I will avoid the plot review, because so many others seem compelled to summarize, and the repetition becomes tiresome. I enjoyed this novel, and I think you will too. I gave it four stars because it is not perfect, but it is better than most current fiction. Franzen may be a "serious" writer, but he is also highly readable, with an interesting story that can be enjoyed for itself alone, absent any considerations of literary aspirations.

This is a big, rambling tale of modern Americans in their modern lives, people who reminded me of real people, a plot which kept me turning the pages of this compulsively readable, mostly entertaining novel. The tone is slightly condescending, as the quote above my review would suggest, mostly cynical, and ultimately hopeful by the end of the story, when his battered, bruised and bruising characters emerge from the wreckage of their lives, and bravely carry on.

In many ways this novel is similar to his previous work, The Corrections. I remember enjoying that novel a few years back, although I could not understand why the critics raved about it. Franzen proves yet again that he is a very good writer, building a complicated but workable plot, creating characters who are real, complex and often disappointing, showing us his American self-portrait in 2010. He reaches for a big theme, as the title implies, but he doesn't quite achieve his goal of demontrating the illusory nature of our freedom (or alternatively that all this freedom is killing us). Like Sophocles, Franzen seems to take a dim view of freedom. I probably should not compare Franzen to Sophocles, or other great writers, past or present. He has a genuine voice, a straightforward style, but he does not possess lyrical abilities, nor great thematic breadth.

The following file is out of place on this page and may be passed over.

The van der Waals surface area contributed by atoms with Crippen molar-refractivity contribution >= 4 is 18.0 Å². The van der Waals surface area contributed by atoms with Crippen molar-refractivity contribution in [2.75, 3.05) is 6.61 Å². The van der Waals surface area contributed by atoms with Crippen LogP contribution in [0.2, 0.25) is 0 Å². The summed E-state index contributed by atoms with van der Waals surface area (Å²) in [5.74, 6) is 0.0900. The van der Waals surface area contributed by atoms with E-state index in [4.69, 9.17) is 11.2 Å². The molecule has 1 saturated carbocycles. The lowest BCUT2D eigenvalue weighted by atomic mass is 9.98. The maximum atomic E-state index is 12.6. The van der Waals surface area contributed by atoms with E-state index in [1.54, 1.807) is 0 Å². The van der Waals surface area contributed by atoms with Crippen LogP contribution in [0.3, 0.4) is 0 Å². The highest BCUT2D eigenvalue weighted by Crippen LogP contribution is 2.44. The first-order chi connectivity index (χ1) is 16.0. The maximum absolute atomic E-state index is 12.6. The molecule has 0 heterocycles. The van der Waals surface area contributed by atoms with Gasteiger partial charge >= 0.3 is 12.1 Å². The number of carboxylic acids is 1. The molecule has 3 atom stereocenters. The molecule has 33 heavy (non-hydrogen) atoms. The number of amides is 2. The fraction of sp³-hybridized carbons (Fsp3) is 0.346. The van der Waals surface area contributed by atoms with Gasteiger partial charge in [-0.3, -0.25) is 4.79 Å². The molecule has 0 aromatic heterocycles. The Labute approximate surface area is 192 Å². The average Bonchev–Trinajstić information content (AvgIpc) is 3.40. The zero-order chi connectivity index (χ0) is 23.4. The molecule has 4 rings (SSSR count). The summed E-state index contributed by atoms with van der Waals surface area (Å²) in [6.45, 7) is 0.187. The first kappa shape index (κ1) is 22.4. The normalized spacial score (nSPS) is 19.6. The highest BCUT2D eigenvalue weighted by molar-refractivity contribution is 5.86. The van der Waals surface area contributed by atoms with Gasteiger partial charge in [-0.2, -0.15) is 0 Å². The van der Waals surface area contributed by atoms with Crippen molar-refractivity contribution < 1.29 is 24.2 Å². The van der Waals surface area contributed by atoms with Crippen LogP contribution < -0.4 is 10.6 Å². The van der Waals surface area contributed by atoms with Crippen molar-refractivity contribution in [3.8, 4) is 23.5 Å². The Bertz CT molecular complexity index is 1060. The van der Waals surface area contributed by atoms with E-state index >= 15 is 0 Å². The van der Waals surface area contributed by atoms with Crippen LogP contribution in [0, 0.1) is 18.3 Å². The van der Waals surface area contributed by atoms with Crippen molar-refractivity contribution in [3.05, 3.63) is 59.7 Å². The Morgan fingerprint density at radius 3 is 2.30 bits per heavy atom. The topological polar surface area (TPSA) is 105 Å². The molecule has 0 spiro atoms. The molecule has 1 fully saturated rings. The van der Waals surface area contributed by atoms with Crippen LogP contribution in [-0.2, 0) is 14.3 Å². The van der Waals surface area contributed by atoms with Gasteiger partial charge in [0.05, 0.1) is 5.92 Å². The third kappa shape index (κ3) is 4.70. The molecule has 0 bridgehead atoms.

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97 of 112 people found the following review helpful By E. Whalen on September 17, 2010
Format: Hardcover Verified Purchase
I bought this book based on two reviews: New York Magazine's ("it reminds you why everyone got so excited about Franzen in the first place") and The Economist's ("brilliant") combined with the fact that I thought The Corrections was a very good book. The Economist gives out reviews like that about as often as Simon Cowell, so I thought, "even I, who am very picky, am going to like *this* book".

For the first 381 pages, though, the only thing I liked was that I was coming closer to either being finished with this book or to what I thought had to be an incredibly good ending to justify the incredibly good reviews. The characters were immature, lacked perspective and were in many ways unconvincing to me. Walter was obsessed with overpopulation issues but directed most of his anger at the Catholic church for this problem and wanted, it seemed, to discourage people from having any children. We humans, he makes very clear, are a "cancer on the planet". I certainly agree the overpopulation is a problem and only growing in scope, but I had a difficult time believing a 50-year old who had supposedly spent so much time "thinking" about the issue was so unwilling to do what it takes to actually make a difference in solving the problem. Instead of advocating policies that might actually work, such as trying to reduce the number of unplanned pregnancies in the world, he starts a non-profit to try to encourage 19-year-olds (who will certainly *never* change their minds!) to never have children. Perhaps a 30-year old would be convincing in this role, but not a 50-year old. As a result, it seems Franzen is not trying to make a policy argument but rather using the issue to represent Walter's anger with people in general.